The SBA has initiated steps to comply with OMB’s guidance by establishing a risk management team. This team will develop appropriate risk management plans that include risk assessment and risk mitigation strategies that are designed to effectively implement the various provisions of the act while at the same time providing the American taxpayer with the unprecedented level of transparency and accountability that the Administration is committed to. Periodic testing and validation of these plans will be key components of our strategy to monitor our performance and to reduce the potential for fraud, waste, or mismanagement.


The SBA’s management is responsible for establishing and maintaining effective internal control and financial management systems that meet the objectives of the Federal Managers Financial Integrity Act of 1982 (FMFIA). FMFIA requires federal agencies to conduct an annual assessment of internal control and report the results to the President. The most recent assessment indicated that there were no material weaknesses in the design and operation of the Agency’s internal controls. Nonetheless, SBA continues to strengthen the internal control over its programs and operations.

During FY 2008, the SBA conducted its third annual assessment of internal control over financial reporting to comply with the Office of Management and Budget’s (OMB) revised Circular No. A-123 Appendix A, Internal Control Over Financial Reporting, which is similar to that imposed on publicly traded companies by the Public Company Accounting Reform and Investor Protection Act of 2002 (the “Sarbanes-Oxley Act”). The Senior Assessment Team (SAT), chaired by the Chief Financial Officer (CFO) and composed of SBA managers from the major programs and support offices, directed this effort. The SAT reviewed the key business
processes impacting financial operations and the financial statements and no material weaknesses were identified.

Audits and Investigations

All of us at SBA recognize the important oversight role provided by the Office of Inspector General (OIG) and the Government Accountability Office (GAO) in identifying waste, fraud and abuse in government programs. I want to assure you and members of the Committee that we are working diligently to implement recommendations contained in GAO reports and OIG audits that identified waste, fraud and abuse in SBA programs. Let me briefly provide you with a summary of important actions taken to date.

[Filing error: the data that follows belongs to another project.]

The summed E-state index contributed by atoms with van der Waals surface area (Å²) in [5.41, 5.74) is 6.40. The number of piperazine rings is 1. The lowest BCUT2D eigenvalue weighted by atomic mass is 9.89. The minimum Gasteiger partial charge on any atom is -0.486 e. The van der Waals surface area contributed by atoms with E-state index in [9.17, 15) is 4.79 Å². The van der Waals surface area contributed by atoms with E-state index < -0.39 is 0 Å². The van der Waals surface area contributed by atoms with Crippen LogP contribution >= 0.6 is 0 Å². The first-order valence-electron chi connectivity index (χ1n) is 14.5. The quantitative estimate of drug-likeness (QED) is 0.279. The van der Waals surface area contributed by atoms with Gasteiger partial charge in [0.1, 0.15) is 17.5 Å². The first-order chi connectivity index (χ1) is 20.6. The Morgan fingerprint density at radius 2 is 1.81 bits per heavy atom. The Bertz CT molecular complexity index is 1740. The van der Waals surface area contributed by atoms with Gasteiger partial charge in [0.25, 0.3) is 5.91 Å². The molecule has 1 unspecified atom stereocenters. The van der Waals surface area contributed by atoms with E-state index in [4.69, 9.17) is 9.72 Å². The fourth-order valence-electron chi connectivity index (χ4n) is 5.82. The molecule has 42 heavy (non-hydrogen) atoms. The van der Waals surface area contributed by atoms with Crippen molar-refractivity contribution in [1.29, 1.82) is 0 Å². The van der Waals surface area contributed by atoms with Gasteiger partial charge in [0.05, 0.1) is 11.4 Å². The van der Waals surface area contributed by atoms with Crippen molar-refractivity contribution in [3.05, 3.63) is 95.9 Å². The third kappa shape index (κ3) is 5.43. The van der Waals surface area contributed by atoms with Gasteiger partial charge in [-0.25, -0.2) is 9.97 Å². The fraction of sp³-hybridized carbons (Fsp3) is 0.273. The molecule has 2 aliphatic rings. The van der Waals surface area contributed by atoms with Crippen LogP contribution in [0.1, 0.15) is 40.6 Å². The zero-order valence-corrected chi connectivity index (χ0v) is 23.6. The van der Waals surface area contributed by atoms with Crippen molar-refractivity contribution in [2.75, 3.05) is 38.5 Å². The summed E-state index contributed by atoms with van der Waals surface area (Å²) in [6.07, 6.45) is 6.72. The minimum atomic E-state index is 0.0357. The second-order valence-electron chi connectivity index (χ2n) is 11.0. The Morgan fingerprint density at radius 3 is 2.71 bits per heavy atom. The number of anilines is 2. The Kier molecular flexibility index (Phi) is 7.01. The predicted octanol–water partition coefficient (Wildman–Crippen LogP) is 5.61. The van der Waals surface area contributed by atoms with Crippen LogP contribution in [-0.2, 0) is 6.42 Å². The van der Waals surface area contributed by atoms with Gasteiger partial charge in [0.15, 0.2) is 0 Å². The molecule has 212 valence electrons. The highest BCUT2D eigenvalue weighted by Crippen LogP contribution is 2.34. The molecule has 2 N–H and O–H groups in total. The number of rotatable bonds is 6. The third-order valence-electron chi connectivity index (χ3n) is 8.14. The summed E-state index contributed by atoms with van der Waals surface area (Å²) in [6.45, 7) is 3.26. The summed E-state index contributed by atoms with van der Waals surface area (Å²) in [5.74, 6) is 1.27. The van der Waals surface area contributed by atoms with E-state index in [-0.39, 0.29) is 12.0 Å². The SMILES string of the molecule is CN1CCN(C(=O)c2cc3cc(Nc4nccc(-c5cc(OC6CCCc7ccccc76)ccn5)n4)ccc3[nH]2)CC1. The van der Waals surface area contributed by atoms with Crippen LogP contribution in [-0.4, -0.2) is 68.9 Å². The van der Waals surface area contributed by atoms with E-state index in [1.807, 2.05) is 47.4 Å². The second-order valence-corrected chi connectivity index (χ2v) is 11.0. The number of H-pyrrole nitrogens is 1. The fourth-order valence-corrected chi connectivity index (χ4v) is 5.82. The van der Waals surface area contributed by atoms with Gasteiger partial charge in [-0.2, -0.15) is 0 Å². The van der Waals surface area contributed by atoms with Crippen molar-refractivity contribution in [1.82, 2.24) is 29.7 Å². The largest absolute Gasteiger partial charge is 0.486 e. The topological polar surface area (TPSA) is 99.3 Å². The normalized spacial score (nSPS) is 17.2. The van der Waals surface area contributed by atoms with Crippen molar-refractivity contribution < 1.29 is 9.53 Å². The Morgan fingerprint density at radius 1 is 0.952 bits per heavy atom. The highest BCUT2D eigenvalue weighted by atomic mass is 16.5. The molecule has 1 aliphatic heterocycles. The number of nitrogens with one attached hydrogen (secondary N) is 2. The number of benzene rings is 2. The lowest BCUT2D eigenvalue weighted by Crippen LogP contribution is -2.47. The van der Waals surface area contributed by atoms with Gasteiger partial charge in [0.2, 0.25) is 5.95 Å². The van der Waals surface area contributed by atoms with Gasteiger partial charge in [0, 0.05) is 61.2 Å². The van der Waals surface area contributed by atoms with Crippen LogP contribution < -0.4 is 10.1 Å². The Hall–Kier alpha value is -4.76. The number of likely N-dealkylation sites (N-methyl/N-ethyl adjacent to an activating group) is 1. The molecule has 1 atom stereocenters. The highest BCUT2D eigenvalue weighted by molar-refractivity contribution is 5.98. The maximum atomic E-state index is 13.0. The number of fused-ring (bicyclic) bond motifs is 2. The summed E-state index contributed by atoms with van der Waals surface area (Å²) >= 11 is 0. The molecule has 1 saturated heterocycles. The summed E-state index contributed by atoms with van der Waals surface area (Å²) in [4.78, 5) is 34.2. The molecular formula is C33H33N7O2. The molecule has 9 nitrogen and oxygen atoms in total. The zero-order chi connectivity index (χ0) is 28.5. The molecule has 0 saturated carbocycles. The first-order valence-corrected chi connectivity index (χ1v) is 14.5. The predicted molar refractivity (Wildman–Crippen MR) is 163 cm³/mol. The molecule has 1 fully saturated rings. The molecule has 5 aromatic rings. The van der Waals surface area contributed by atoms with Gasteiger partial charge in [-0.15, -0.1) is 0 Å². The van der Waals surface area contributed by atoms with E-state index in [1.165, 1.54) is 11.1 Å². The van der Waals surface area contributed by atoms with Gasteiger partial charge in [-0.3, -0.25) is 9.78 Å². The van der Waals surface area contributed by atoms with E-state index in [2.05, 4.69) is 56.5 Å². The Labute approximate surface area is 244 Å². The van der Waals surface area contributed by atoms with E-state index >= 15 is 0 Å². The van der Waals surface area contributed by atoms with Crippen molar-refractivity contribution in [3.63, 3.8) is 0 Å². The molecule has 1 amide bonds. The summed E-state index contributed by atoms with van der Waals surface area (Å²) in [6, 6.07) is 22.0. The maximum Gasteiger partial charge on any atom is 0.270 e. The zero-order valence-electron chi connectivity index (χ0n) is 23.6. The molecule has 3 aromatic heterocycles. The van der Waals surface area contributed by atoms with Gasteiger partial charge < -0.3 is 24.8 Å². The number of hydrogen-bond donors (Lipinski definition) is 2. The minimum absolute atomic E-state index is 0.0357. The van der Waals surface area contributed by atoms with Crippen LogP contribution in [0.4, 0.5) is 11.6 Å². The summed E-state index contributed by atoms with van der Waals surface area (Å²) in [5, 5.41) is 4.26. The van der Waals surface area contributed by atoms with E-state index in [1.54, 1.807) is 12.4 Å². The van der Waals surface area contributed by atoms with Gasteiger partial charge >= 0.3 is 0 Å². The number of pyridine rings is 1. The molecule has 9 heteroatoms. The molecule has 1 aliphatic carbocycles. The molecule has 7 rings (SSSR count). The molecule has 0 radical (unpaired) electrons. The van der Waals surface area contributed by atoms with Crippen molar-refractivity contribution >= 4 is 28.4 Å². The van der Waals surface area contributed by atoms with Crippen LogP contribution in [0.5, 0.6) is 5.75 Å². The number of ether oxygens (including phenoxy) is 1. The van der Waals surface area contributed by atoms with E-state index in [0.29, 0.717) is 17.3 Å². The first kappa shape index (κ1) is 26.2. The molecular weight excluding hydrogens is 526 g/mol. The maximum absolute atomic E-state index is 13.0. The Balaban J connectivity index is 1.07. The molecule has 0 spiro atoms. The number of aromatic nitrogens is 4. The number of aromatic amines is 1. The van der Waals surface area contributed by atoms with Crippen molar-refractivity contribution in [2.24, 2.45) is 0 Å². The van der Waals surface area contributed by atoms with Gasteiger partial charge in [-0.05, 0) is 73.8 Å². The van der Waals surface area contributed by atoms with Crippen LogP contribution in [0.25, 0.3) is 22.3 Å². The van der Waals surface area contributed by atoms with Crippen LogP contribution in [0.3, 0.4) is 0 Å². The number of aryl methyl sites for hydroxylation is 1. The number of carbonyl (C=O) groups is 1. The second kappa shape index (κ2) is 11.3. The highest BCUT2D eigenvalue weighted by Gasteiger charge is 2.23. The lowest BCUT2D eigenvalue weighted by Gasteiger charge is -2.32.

The GAO report entitled Additional Actions Are Needed to Certify and Monitor HUBZone Businesses and Assess Program Results that was issued in June of 2008 identified potential waste, fraud and abuse by identifying firms participating in the HUBZone program that may not have met the program’s eligibility requirements. In response, the SBA has changed the criteria for selecting firms for program examinations to only those that received HUBZone contracts within a particular FY to target examination resources to firms mostly likely to be incorrectly receiving awards, changed the internal certification process, and is in the process of completing a business process reengineering (BPR) program to improve the program and decrease potential waste, fraud and abuse.

Over the last 8 months since the report was issued, SBA has developed new procedures for evaluating all applications, recertifications, and program examinations. As a result of these new procedures, SBA has conducted an average of 1.8 unannounced site visits per month.

SBA is collecting supporting documentation from all firms that seek HUBZone certification or wish to maintain their HUBZone status. While these procedures have impacted our processing times, we believe they are helping to reduce incorrectly certified firms. For example, from July 2008 to March 2009, only 22% of the applications submitted were certified while 77% were withdrawn or declined. During the same period a year ago (July 2007 to March 2008), 66% of the applications submitted were certified while 33% were withdrawn or declined.